In recent years, the biggest advances in major Computer Vision tasks, such as object recognition, handwritten-digit identification, facial recognition, and many others., have all come through the use of Convolutional Neural Networks (CNNs). Similarly, in the domain of Natural Language Processing, Recurrent Neural Networks (RNNs), and Long Short Term Memory networks (LSTMs) in particular, have been crucial to some of the biggest breakthroughs in performance for tasks such as machine translation, part-of-speech tagging, sentiment analysis, and many others. These individual advances have greatly benefited tasks even at the intersection of NLP and Computer Vision, and inspired by this success, we studied some existing neural image captioning models that have proven to work well. In this work, we study some existing captioning models that provide near state-of-the-art performances, and try to enhance one such model. We also present a simple image captioning model that makes use of a CNN, an LSTM, and the beam search1 algorithm, and study its performance based on various qualitative and quantitative metrics.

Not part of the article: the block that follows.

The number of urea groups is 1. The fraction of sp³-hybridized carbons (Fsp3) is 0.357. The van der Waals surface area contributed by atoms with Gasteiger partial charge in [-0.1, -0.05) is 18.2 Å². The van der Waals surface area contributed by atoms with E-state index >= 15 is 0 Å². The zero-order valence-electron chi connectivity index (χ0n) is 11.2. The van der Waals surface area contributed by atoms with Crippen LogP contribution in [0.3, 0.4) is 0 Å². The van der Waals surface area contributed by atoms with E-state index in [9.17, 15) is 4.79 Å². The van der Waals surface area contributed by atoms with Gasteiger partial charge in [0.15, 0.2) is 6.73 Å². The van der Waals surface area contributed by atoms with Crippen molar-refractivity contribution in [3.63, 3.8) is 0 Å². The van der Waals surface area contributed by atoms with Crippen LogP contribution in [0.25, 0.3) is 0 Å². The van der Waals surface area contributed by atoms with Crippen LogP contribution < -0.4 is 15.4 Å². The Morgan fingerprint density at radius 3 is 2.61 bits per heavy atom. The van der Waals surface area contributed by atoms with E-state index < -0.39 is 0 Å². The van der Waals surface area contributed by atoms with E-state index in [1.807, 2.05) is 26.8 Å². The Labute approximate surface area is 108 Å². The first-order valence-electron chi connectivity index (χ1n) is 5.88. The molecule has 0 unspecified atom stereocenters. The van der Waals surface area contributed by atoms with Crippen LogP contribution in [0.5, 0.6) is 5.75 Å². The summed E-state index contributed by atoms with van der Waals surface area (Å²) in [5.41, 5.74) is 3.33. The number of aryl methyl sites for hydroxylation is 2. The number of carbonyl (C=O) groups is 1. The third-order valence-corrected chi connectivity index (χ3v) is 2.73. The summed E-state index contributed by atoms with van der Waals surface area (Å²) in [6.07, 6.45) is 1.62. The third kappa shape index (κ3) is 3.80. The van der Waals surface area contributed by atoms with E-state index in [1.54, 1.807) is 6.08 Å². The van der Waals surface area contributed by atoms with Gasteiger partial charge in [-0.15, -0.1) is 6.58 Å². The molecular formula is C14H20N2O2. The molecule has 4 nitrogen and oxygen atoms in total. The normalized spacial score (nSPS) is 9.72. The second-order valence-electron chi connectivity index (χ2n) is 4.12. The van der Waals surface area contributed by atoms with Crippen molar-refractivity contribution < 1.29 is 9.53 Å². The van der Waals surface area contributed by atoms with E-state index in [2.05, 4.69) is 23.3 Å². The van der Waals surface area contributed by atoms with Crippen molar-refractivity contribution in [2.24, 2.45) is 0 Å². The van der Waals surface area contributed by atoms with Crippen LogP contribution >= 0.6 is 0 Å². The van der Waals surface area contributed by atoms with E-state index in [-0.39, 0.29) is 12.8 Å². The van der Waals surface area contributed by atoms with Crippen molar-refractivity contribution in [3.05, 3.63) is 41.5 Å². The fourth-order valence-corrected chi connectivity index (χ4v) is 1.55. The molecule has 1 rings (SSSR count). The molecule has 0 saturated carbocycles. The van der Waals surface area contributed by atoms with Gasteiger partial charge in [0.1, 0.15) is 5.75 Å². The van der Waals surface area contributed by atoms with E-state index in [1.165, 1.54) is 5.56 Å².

During the last decade, Convolutional Neural Networks (CNNs) have become the de facto standard for various Computer Vision and Machine Learning operations. CNNs are feed-forward Artificial Neural Networks (ANNs) with alternating convolutional and subsampling layers. Deep 2D CNNs with many hidden layers and millions of parameters have the ability to learn complex objects and patterns providing that they can be trained on a massive size visual database with ground-truth labels. With a proper training, this unique ability makes them the primary tool for various engineering applications for 2D signals such as images and video frames. Yet, this may not be a viable option in numerous applications over 1D signals especially when the training data is scarce or application-specific. To address this issue, 1D CNNs have recently been proposed and immediately achieved the state-of-the-art performance levels in several applications such as personalized biomedical data classification and early diagnosis, structural health monitoring, anomaly detection and identification in power electronics and motor-fault detection. Another major advantage is that a real-time and low-cost hardware implementation is feasible due to the simple and compact configuration of 1D CNNs that perform only 1D convolutions (scalar multiplications and additions). This paper presents a comprehensive review of the general architecture and principals of 1D CNNs along with their major engineering applications, especially focused on the recent progress in this field. Their state-of-the-art performance is highlighted concluding with their unique properties. The benchmark datasets and the principal 1D CNN software used in those applications are also publically shared in a dedicated website.